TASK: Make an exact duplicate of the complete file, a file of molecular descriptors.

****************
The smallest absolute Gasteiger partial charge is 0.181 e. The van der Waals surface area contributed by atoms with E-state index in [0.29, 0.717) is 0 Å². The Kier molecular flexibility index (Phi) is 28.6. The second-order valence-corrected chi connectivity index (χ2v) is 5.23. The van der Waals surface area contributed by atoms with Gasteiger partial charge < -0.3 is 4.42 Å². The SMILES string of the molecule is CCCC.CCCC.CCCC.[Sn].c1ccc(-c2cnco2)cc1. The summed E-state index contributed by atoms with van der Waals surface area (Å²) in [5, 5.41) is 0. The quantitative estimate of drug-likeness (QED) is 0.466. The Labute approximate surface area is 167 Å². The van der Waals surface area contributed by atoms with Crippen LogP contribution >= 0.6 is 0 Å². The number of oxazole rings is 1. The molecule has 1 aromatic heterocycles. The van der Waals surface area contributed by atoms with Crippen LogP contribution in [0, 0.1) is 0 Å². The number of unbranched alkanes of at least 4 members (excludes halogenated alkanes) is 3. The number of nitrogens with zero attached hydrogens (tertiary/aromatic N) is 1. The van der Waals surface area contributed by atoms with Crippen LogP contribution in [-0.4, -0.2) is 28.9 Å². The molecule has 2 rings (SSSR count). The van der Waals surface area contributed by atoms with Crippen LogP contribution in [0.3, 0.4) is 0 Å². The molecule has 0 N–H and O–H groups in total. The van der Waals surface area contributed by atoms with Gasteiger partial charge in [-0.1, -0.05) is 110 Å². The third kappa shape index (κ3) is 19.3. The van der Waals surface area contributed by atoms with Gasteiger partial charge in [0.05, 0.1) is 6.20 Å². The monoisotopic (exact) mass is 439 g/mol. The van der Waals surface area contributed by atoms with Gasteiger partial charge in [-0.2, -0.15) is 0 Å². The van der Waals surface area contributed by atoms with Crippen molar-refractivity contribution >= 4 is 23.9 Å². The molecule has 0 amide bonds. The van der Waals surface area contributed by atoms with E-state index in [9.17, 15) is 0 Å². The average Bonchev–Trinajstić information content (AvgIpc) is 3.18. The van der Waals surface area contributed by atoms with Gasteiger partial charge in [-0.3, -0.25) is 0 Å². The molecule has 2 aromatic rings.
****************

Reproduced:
The smallest absolute Gasteiger partial charge is 0.181 e. The van der Waals surface area contributed by atoms with E-state index in [0.29, 0.717) is 0 Å². The Kier molecular flexibility index (Phi) is 28.6. The second-order valence-corrected chi connectivity index (χ2v) is 5.23. The van der Waals surface area contributed by atoms with Gasteiger partial charge < -0.3 is 4.42 Å². The SMILES string of the molecule is CCCC.CCCC.CCCC.[Sn].c1ccc(-c2cnco2)cc1. The summed E-state index contributed by atoms with van der Waals surface area (Å²) in [5, 5.41) is 0. The quantitative estimate of drug-likeness (QED) is 0.466. The Labute approximate surface area is 167 Å². The van der Waals surface area contributed by atoms with Crippen LogP contribution >= 0.6 is 0 Å². The number of oxazole rings is 1. The molecule has 1 aromatic heterocycles. The van der Waals surface area contributed by atoms with Crippen LogP contribution in [0, 0.1) is 0 Å². The number of unbranched alkanes of at least 4 members (excludes halogenated alkanes) is 3. The number of nitrogens with zero attached hydrogens (tertiary/aromatic N) is 1. The van der Waals surface area contributed by atoms with Crippen LogP contribution in [-0.4, -0.2) is 28.9 Å². The molecule has 2 rings (SSSR count). The van der Waals surface area contributed by atoms with Crippen LogP contribution in [0.3, 0.4) is 0 Å². The molecule has 0 N–H and O–H groups in total. The van der Waals surface area contributed by atoms with Gasteiger partial charge in [-0.1, -0.05) is 110 Å². The third kappa shape index (κ3) is 19.3. The van der Waals surface area contributed by atoms with Gasteiger partial charge in [0.05, 0.1) is 6.20 Å². The monoisotopic (exact) mass is 439 g/mol. The van der Waals surface area contributed by atoms with Gasteiger partial charge in [-0.2, -0.15) is 0 Å². The van der Waals surface area contributed by atoms with Crippen molar-refractivity contribution >= 4 is 23.9 Å². The molecule has 0 amide bonds. The van der Waals surface area contributed by atoms with E-state index in [9.17, 15) is 0 Å². The average Bonchev–Trinajstić information content (AvgIpc) is 3.18. The van der Waals surface area contributed by atoms with Gasteiger partial charge in [-0.3, -0.25) is 0 Å². The molecule has 2 aromatic rings.